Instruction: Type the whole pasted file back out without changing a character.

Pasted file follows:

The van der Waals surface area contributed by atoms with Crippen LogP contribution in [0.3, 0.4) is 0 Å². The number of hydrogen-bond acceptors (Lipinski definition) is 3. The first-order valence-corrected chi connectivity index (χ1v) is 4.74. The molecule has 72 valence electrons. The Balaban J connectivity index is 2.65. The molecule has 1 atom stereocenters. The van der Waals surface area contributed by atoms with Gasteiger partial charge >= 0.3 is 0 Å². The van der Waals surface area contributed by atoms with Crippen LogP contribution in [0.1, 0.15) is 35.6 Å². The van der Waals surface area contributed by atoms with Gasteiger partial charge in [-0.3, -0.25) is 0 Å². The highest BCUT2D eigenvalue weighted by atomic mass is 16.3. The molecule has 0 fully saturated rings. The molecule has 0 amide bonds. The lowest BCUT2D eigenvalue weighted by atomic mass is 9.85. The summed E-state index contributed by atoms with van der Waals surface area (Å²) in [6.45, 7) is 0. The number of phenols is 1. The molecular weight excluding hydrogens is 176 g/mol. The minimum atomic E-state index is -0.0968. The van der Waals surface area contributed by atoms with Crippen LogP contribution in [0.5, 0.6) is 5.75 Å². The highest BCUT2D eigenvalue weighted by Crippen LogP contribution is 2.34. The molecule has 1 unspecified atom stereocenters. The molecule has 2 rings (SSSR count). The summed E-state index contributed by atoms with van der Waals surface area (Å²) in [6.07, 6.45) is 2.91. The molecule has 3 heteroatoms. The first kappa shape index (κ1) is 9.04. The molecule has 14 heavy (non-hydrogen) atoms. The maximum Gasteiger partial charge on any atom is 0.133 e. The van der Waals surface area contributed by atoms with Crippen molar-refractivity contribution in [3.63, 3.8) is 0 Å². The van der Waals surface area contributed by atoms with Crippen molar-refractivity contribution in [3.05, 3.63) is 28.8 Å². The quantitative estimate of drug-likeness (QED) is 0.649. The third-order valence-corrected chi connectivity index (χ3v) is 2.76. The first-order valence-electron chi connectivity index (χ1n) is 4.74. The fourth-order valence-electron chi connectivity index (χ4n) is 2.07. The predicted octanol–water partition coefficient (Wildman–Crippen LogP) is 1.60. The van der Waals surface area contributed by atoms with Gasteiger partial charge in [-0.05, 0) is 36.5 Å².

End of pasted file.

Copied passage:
The van der Waals surface area contributed by atoms with Crippen LogP contribution in [0.3, 0.4) is 0 Å². The number of hydrogen-bond acceptors (Lipinski definition) is 3. The first-order valence-corrected chi connectivity index (χ1v) is 4.74. The molecule has 72 valence electrons. The Balaban J connectivity index is 2.65. The molecule has 1 atom stereocenters. The van der Waals surface area contributed by atoms with Gasteiger partial charge >= 0.3 is 0 Å². The van der Waals surface area contributed by atoms with Crippen LogP contribution in [0.1, 0.15) is 35.6 Å². The van der Waals surface area contributed by atoms with Gasteiger partial charge in [-0.3, -0.25) is 0 Å². The highest BCUT2D eigenvalue weighted by atomic mass is 16.3. The molecule has 0 fully saturated rings. The molecule has 0 amide bonds. The lowest BCUT2D eigenvalue weighted by atomic mass is 9.85. The summed E-state index contributed by atoms with van der Waals surface area (Å²) in [6.45, 7) is 0. The number of phenols is 1. The molecular weight excluding hydrogens is 176 g/mol. The minimum atomic E-state index is -0.0968. The van der Waals surface area contributed by atoms with Crippen LogP contribution in [0.5, 0.6) is 5.75 Å². The highest BCUT2D eigenvalue weighted by Crippen LogP contribution is 2.34. The molecule has 1 unspecified atom stereocenters. The molecule has 2 rings (SSSR count). The summed E-state index contributed by atoms with van der Waals surface area (Å²) in [6.07, 6.45) is 2.91. The molecule has 3 heteroatoms. The first kappa shape index (κ1) is 9.04. The molecule has 14 heavy (non-hydrogen) atoms. The maximum Gasteiger partial charge on any atom is 0.133 e. The van der Waals surface area contributed by atoms with Crippen molar-refractivity contribution in [3.63, 3.8) is 0 Å². The van der Waals surface area contributed by atoms with Crippen molar-refractivity contribution in [3.05, 3.63) is 28.8 Å². The quantitative estimate of drug-likeness (QED) is 0.649. The third-order valence-corrected chi connectivity index (χ3v) is 2.76. The first-order valence-electron chi connectivity index (χ1n) is 4.74. The fourth-order valence-electron chi connectivity index (χ4n) is 2.07. The predicted octanol–water partition coefficient (Wildman–Crippen LogP) is 1.60. The van der Waals surface area contributed by atoms with Gasteiger partial charge in [-0.05, 0) is 36.5 Å².